Suburban Pioneers

The Adventures and Misadventures of Homesteading in 21st-Century America

Lauren: Squashpuppies: A Yellow Squash Recipe June 23, 2014

Filed under: Food & Cooking,Gardens & Compost,Real Food,Vegetarian Dinner,Veggies — lkcook20 @ 6:23 pm
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I have to admit that I don’t love yellow squash. It’s okay, but it doesn’t come close to how I feel about asparagus or beets.

But I love this yellow squashpuppies recipe, probably because it isn’t super healthy and you can’t really taste the yellow squash. Ha ha. Oh well. It’s super delicious!

Ingredients:

4 cups of oil (I used olive oil)

3-4 yellow squash, sliced (You’ll end up using 2 c. the squash puree)

2 eggs beaten

1 1/4 c. all purpose flour or 1 3/4 c. cup freshly-milled flour

1/3 c. cornmeal

2 tbsp. sugar

1 tbsp baking powder

1 tsp salt

1 1/3 tbsp. oil

2 tsp minced onion

1/2 tsp garlic powder

1/2 c. cheese

 

Directions: 

1. Heat oil to 375 degrees in a small pot. (It takes a little longer to cook all of the squashpuppies in a small pot, but you can use less oil.)

2. Place squash in saucepan. Cover with water and bring to a boil. Simmer ten minutes, or until tender. Drain and puree. Let cool.

3. In a small bowl, combine flour, cornmeal, sugar, baking powder, salt, oil, onion, garlic powder, and cheese. In a medium bowl, mix 2 c. of squash puree with the eggs. Add the dry mixture into the wet.

4. Drop by rounded spoonfuls into the hot oil. (It’s okay if the batter is a little on the runny side.) Cook until they are brown and crisp on one side. It should only take a couple minutes, then flip. Once they are brown and crisp on both sides, remove, and drain on paper towels.

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Sarah: Quick Tomato Soup May 28, 2014

1. Saute yummy vegetables and spices together in olive oil.

1. Saute yummy vegetables and spices together in olive oil.

A few years ago, my sister and I were at the store and grabbed a can of Campbell’s tomato soup, thinking we’d have a quick dinner together.  When we heated the soup later, we were sadly disillusioned.  I hadn’t expected to be able to taste the high fructose corn syrup that Campbell’s had (inexplicably) added.

We tried seasoning it, but in the end we had to give up: the soup of our childhood did not taste anything like we remembered.

Giving up Campbell’s tomato soup was easy since it wasn’t even edible to me.  However, giving up tomato soup in general was impossible–it’s the best thing ever with grilled cheese.  So here’s a quick recipe that doesn’t involve long cooking times, roasting tomatoes or red peppers, or doing any other sort of elaborate cooking. I’m sure you can find more delicious recipes out there, but this is a good, basic, and fast way to have soup without having to buy the high-fructose-corn-syrup version.

Ingredients:

1 Tbsp. olive oil
1 onion, chopped
2 cloves garlic, minced
3-5 tomatoes, chopped
1 32 oz. can tomatoes (I like the diced ones)
a splash of broth (chicken or veggie)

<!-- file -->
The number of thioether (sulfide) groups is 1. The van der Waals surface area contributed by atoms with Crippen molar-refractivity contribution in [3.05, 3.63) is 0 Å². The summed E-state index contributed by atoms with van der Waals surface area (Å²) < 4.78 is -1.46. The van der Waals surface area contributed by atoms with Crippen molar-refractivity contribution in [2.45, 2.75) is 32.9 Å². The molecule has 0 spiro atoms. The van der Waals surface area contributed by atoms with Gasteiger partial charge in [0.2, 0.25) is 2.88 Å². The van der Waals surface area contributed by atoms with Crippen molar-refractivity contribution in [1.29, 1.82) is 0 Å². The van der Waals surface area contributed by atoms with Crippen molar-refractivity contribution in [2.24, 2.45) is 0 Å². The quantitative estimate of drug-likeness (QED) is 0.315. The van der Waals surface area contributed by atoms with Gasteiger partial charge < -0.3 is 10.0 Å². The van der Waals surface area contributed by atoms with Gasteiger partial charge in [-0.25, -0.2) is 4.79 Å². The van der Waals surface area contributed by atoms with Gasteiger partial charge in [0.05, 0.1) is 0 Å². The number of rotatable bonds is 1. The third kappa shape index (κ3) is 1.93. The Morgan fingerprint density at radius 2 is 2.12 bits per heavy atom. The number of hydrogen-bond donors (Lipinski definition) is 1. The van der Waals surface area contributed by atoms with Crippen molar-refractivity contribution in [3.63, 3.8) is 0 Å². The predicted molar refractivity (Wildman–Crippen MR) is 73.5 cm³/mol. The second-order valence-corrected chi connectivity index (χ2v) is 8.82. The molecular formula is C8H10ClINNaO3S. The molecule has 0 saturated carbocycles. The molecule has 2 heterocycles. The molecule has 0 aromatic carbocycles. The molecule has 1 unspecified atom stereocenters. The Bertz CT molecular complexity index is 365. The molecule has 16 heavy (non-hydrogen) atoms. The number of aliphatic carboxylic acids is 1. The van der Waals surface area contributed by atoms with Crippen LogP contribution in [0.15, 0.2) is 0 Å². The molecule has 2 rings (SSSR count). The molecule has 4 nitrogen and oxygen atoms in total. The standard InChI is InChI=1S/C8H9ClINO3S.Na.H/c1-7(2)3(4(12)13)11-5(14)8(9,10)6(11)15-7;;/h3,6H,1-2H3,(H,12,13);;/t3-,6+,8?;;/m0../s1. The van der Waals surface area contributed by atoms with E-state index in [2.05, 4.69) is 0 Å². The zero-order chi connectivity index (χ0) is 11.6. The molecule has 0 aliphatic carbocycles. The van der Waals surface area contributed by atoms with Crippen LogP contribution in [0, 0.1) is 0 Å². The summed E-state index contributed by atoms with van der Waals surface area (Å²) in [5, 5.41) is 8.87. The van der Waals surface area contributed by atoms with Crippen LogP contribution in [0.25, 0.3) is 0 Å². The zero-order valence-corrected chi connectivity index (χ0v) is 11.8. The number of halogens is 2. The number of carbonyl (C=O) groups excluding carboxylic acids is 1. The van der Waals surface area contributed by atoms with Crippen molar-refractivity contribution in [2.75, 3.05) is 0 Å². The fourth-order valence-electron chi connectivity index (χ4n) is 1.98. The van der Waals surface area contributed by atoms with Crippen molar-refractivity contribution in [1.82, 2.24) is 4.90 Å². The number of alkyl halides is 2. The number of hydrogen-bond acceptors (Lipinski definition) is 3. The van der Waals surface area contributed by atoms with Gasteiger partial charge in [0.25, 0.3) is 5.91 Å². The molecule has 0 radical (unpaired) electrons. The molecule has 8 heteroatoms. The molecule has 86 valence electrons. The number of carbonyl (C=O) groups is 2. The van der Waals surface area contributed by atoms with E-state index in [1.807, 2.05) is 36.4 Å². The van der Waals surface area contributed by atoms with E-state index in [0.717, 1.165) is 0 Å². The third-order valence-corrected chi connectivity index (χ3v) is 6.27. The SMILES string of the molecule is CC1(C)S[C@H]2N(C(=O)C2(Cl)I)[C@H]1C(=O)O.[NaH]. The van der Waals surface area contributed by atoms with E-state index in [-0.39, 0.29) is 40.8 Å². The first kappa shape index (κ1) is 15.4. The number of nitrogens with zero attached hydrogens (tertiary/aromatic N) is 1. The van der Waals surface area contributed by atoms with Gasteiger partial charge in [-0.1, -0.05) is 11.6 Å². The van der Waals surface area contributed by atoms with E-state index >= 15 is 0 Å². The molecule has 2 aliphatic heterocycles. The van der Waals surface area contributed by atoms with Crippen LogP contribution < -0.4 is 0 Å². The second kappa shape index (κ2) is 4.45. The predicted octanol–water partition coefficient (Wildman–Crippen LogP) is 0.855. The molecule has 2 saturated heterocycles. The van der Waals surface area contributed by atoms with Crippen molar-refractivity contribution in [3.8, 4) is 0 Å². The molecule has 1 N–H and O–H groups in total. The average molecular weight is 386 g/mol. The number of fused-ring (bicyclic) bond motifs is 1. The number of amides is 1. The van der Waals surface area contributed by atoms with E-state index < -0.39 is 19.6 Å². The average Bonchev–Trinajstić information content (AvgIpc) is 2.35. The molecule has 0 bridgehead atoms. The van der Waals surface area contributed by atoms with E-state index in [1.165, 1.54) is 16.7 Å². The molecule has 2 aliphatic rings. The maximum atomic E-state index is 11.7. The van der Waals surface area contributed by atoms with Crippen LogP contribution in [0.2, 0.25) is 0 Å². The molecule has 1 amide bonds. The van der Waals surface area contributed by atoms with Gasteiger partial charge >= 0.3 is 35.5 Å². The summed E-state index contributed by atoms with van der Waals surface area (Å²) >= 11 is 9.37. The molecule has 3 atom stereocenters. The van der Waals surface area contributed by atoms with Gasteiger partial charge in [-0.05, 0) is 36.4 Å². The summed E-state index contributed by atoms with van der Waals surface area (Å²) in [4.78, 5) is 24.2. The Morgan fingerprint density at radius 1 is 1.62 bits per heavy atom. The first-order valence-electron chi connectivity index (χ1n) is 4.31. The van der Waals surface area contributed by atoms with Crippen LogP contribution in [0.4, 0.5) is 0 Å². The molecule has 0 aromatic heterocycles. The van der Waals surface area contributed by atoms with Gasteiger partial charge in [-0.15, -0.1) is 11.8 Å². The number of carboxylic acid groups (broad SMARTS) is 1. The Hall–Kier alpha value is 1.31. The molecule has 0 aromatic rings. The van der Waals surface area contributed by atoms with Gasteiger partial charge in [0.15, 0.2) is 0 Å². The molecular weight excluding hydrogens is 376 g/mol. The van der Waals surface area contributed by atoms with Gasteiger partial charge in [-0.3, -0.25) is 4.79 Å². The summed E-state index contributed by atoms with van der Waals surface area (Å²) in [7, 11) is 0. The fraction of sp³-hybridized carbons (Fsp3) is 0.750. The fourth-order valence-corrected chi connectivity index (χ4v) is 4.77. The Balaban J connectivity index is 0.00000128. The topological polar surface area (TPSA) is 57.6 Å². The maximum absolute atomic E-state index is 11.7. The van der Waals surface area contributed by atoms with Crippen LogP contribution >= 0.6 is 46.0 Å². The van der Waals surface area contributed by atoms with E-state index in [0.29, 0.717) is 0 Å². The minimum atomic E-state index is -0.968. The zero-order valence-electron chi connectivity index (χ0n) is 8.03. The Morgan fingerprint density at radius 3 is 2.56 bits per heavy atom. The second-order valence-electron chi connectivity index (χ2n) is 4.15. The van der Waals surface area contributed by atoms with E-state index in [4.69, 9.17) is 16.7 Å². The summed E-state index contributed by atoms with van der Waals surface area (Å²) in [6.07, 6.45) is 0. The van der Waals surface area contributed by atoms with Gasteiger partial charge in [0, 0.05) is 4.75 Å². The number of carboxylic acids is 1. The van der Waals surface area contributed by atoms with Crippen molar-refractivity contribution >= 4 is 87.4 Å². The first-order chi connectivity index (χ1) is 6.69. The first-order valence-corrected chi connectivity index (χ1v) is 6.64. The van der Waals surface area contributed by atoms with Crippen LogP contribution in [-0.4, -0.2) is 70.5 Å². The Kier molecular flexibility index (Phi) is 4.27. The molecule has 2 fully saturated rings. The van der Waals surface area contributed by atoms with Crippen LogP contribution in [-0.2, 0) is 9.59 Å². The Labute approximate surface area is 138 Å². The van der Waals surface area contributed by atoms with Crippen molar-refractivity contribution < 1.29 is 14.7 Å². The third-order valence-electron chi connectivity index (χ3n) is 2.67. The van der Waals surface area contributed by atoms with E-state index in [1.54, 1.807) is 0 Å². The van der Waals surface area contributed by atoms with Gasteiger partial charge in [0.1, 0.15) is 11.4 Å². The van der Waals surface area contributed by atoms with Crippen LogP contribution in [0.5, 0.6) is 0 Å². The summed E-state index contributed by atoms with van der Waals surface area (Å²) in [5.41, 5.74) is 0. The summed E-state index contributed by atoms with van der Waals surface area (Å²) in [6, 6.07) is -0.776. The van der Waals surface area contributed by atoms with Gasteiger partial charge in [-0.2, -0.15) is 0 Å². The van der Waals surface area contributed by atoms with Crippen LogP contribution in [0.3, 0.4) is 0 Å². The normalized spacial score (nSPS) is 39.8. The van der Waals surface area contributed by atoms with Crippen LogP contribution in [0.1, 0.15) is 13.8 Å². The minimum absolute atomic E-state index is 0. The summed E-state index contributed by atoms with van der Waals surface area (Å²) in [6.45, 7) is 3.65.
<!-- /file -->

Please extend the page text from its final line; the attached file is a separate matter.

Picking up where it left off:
Italian seasoning to taste
salt & pepper to taste

2.  Add the liquid ingredients to make the soup base.

2. Add the liquid ingredients to make the soup base.

Directions:

  1. Sauté onion in olive oil until translucent (about 2-3 minutes).  Add in garlic, then tomatoes and Italian seasoning, and sauté another minute or so (sautéing your spices makes even dried spices far more flavorful, and it means you don’t have to later simmer the soup quite as long).
  2. Just before the veggies start to stick, dump in can of tomatoes.
  3. Add broth and salt/pepper.
  4. If you, like Campbell’s, feel the need to sweeten your soup, you can add about a teaspoon of sugar, but please don’t overdo it!  I don’t find I really miss the sugar, and it’s just extra calories that I don’t need.
  5. Allow to simmer for 20-30 minutes, until the flavors mix together.
  6. Blend with a handheld blender (also called a stick blender or immersion blender–if there was one kitchen appliance I could take to a desert island, it would be my handheld blender).
  7. Serve with grilled cheese.
3. Simmer, blend with handheld blender, and serve with grilled cheese!

3. Simmer, blend with handheld blender, and serve with grilled cheese!

 

Sarah: Egg Drop Soup May 18, 2014

Filed under: Eat-In May,Food & Cooking,Soups,Veggies — suburbanpioneers @ 3:29 am
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Friday night dinner: rice wraps filled with chicken and veggies, rice, and egg drop soup.

Friday night dinner: rice wraps filled with chicken and veggies, rice, and egg drop soup.

 

One difficult thing for me about eating in all month is that, while I’m pretty good at cooking pastas, vegetable soups, and frittatas, I don’t know much about ethnic cooking, and I really miss going out for Thai or Chinese or Nepalese.

 

However, there is an exception: egg drop soup is so easy to make that even I can’t mess it up.  Keith went ahead and grilled some chicken with a little hoisin sauce, and, since I was waiting for him to finish the chicken and we had leftover veggies, I decided we should just go all out and have rice wraps with chicken and veggies to go with our soup.  It was a feast outside my usual repertoire, which was a welcome change for us all!